We were disconcerted to receive your letter and genuinely mortified to have inspired your ire. We are a tiny business formed with the intention of bucking the trend toward the disappearance of small independent booksellers from the UK's streets by putting literature into a charming context and minimising the overheads that are squeezing out other booksellers by situating the business on a 1920s original Dutch barge and becoming one of the first (soon to be many) small shops that are beginning to populate London's waterways as a response to recession and the huge growth in popularity and interest in life on the canal boats that is currently under way.
We were misinformed at our inception that our use of the iconographic 1930s Penguin book covers would be seen as free promotion of Penguin's output, particularly as we have such a large number of Penguin's books among our stock, and we were told that the avalanche of positive publicity that has surrounded our arrival on the Regents Canal 8 weeks ago would support this (see, for example, Timeout article attached).
We are huge fans of Penguin, and quoted Alan Lane in our appearance on BBC London Radio last week. We had no idea that it was even possible to copywrite a cover design or that this historical design still remained under copywrite, and failed to predict that a company of the size and reputation of Penguin would feel threatened by the arrival of so tiny and non-lucrative a small enterprise as ours. We had even planned to make contact ourselves imminently, to look into formalising a relationship with Penguin, and asking if the company would be interested in association with The London Bookbarge, as we will continue to attract positive publicity over the coming months via the Angel Canal Festival, a possible Guardian article, The Hackney Wick Festival, a documentary film following the lives of river people and closely following the inception of the Bookbarge project and an appearance on a worldwide release TV travel show in two weeks. We are in discussions to use the barge as both a music venue and organising a travelling Winter Festival featuring a circus barge, cinema barge, floating forest spectacle and projection art project that will travel the heart of London's waterways this Christmas.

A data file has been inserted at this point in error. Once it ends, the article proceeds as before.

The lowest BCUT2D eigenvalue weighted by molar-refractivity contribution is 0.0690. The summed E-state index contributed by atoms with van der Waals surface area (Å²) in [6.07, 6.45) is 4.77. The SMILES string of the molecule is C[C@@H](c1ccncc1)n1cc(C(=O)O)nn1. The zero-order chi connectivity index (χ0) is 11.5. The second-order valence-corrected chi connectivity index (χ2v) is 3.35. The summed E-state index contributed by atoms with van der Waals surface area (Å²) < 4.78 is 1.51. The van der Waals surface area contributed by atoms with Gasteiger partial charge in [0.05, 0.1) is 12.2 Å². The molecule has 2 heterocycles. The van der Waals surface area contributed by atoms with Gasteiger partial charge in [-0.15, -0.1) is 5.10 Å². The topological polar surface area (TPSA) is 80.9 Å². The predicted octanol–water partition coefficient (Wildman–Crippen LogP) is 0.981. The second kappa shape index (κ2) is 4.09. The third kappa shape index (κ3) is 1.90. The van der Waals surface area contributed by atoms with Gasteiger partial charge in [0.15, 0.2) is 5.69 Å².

We presume that such hopes of association/wholesale have now been queered by our naïveté in using your logo, but would urge you to reflect momentarily on whether your company may be turning an opportunity into a missed opportunity in taking this approach to engaging with us. We require regular, ongoing publicity for our high-risk business plan to come to full fruition (sonething which our movement from borough to borough enables us to achieve) and the David tiny independent bookshop-on-a-boat versus the Goliath corporation at least provides us with another potential press release.
We are furiously redesigning all our publicity materials as we speak and will of course comply with your request as instructed. We have no legal representation, and no way to get it on the tiny margins in our business, and no stomach for a fight, or making an enemy in this already threatened business, so offer an unreservedly apology and our assurance that we will no longer promote Penguin books or their products in any way.
A visit by a human being to our boat to have a chat may have been a more creative and potentially mutually beneficial way of saying hello, but that is why we are never going to be successful corporate lawyers or executives and are forced to make do with waking up at 10am, watching the moorhen chicks and swans over coffee in the morning, then discussing literature and promoting reading on a boat all day, making just enough cash for a modest meal out for supper. We hope your combative, competative approach gives you a much more rewarding working day.
Word on the Water
The London Bookbarge